Bonenkai parties or “forget the year parties” are a route for the Japanese individuals to abandon their difficulties from the present year and look hopefully towards another one.
These are typically celebrations that is organized by all organizations and even at a personal level with friends and loved ones in the month of December and just involve everyone coming together and just celebrating without any worries or tensions.
10. Zabuton Throwing
The word “Zabuton” signifies a Japanese cushion meant to be used as a seat. In Japan, sumo stadiums offer zabuton pillows to the audience for sitting.
During the match, if a section of the audience starts to feel frustrated due to the ongoing results, they start throwing their zabutons at the losing Yokozuna. This practice has been banned now keeping in mind the safety concerns of everyone present at the stadium.
11. Eating Kentucky Chicken on Christmas Eve
Just like eating turkey for dinner is a mandatory aspect of Christmas in many parts of the world, Japan completes that aspect by eating KFC’s fried chickens. If you are visiting Japan during Christmas be ready to witness long queues before KFC outlets.
The reason behind this tradition is the non availability of a huge number of turkeys in Japan. Therefore fried and roasted chickens have become a substitute option in place of turkeys. Many Japanese families head to the American fast food chain during Christmas Eve for celebration.
12. Eating Eho-maki Sushi Rolls
Eho-Maki or fortune rolls are thick sushi rolls eaten on the night of Setsubun. This is a tradition in Japan which the locals have been following through many years especially in the Kansai area. The entire uncut sushi roll is eaten in silence while making a wish for the year ahead and facing the fortunate direction.
Eho-maki sushi rolls are made by using 7 ingredients which are tuned with 7 Gods of fortune of the Japanese mythology. Good fortune is considered to come about while rolling the sushi with all the 7 ingredients. The sushi roll is not cut in smaller pieces which are meant to symbolize the intactness of relationships.
The seven ingredients used to prepare the Eho-maki sushi rolls are cucumber, rolled omelette, simmered shiitake mushrooms, dried gourd, dried tofu, sweet fish powder and eels. These ingredients and the rolling of the ingredients symbolize good health, good fortune and prosperity.
13. Seiza- Traditional Way of Sitting
The word Seiza means “correct sitting”. Seiza is the formal and polite way to sit on tatami floors especially during important ceremonies, rituals and festivals.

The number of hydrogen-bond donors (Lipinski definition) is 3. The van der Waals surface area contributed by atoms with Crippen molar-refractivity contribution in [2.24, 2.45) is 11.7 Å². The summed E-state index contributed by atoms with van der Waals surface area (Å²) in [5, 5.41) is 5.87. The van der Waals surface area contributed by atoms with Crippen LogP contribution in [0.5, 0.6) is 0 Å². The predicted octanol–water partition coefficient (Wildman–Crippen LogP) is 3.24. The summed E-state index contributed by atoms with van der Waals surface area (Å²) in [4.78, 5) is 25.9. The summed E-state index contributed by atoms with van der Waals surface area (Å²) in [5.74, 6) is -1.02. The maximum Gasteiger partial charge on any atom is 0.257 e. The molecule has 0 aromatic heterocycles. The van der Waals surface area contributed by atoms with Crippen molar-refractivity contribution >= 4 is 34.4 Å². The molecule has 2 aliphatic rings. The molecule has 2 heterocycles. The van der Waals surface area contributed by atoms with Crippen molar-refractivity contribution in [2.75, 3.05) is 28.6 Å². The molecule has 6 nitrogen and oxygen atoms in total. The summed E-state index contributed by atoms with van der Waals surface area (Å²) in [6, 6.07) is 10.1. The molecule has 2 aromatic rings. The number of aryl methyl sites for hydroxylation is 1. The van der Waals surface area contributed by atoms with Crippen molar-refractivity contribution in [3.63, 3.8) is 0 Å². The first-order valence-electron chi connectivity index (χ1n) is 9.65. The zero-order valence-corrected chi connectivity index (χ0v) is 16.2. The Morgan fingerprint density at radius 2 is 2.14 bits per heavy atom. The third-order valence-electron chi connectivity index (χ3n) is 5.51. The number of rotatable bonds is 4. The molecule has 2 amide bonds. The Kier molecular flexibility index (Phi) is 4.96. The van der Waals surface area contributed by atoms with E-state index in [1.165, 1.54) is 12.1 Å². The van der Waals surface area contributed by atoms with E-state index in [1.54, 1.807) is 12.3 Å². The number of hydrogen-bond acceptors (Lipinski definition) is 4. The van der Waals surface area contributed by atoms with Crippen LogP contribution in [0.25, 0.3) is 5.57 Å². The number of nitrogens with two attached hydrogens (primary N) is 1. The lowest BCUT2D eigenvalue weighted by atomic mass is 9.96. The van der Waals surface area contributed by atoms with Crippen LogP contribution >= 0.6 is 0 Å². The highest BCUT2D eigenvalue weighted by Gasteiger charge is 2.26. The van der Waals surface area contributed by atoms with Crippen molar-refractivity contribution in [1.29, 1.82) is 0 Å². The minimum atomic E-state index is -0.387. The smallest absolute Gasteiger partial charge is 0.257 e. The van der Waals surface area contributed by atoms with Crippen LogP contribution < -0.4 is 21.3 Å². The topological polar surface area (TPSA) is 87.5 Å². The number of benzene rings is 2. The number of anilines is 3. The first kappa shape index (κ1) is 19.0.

To sit in the traditional Seiza posture you need to sit down with your knees together, get your back straight and then rest your buttocks on your ankles. Sitting in this posture has many benefits like improved digestion and also helps in avoiding back pain.
14. Furisode Kimono
Furisode means “swinging leaves” and it signifies long-sleeved kimonos whose length ranges between 85 to 114 centimetres. Furisode Kimonos are worn during the coming of age ceremony, weddings and other occasions by unmarried women.
It is the most formal and sophisticated form of clothing worn by young unmarried women. Furisode Kimono can be classified into three different types depending upon their lengths.
Ohfurisode is the longest sleeved Furisode Kimono, Chufurisode is medium sleeved and Shofurisode is the smallest. The longer the sleeves the more sophisticated the Kimono.
15. Pouring Drinks For Each Other
It is considered rude to pour drinks for yourself instead your drinking partner shall pour the drink for you and you should return the same gesture. People while drinking keep a lookout at each other’s glasses and ensure that others glasses are full.
Also before you start drinking, make sure that all the people accompanying you have their glasses filled and then together say Kanpai! which means cheers.
16. Practice of Giving Gifts
The practice of giving gifts to the hosts who have invited you for an occasion or during any business meetings is a very common and important tradition in Japan. It is done to show respect, politeness and gratitude. While giving gifts a lot of attention is also given to the wrapping of the presents.
In Japan never give anyone four gifts as the number four is considered to be unlucky and synonymous to death. The gifts are always received or given using both the hands to show gratitude.
17. Tipping Etiquette
In Japan, tipping for any service is absolutely not accepted in the form of giving out cash directly. It is looked upon as an insult as tipping signifies that the business is not running well and is in need for extra money. The prices displayed consist of the service charges and therefore no one expects or accepts any tip.
Tipping is only acceptable when given in a Pochi-bukuro or Kaishi. Pochi-bukuro is a small envelope while Kaishi is a multipurpose tissue. Coins are not accepted while tipping.
Bowing in Japan is a common practice and is done to greet an individual. Bowing signifies showing respect, expressing gratitude, for showing appreciation, etc. The right way to bow in Japan is by bending your waist, keeping the back straight, looking down towards your feet and lastly by keeping your hands intact by your side. All this is to be done while facing the person you are greeting.
Bowing also has many variations. A slight small bow is done while greeting a friend while a deeper bow signifies showcasing more respect.
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Sweksha Sharma is a contributor at The Strong Traveller. She is a complete food and travel enthusiast at heart she loves and enjoys writing articles about the same. She believes in following her passion and enjoying every moment of life. Currently pursuing an MBA she is curious about what the future holds!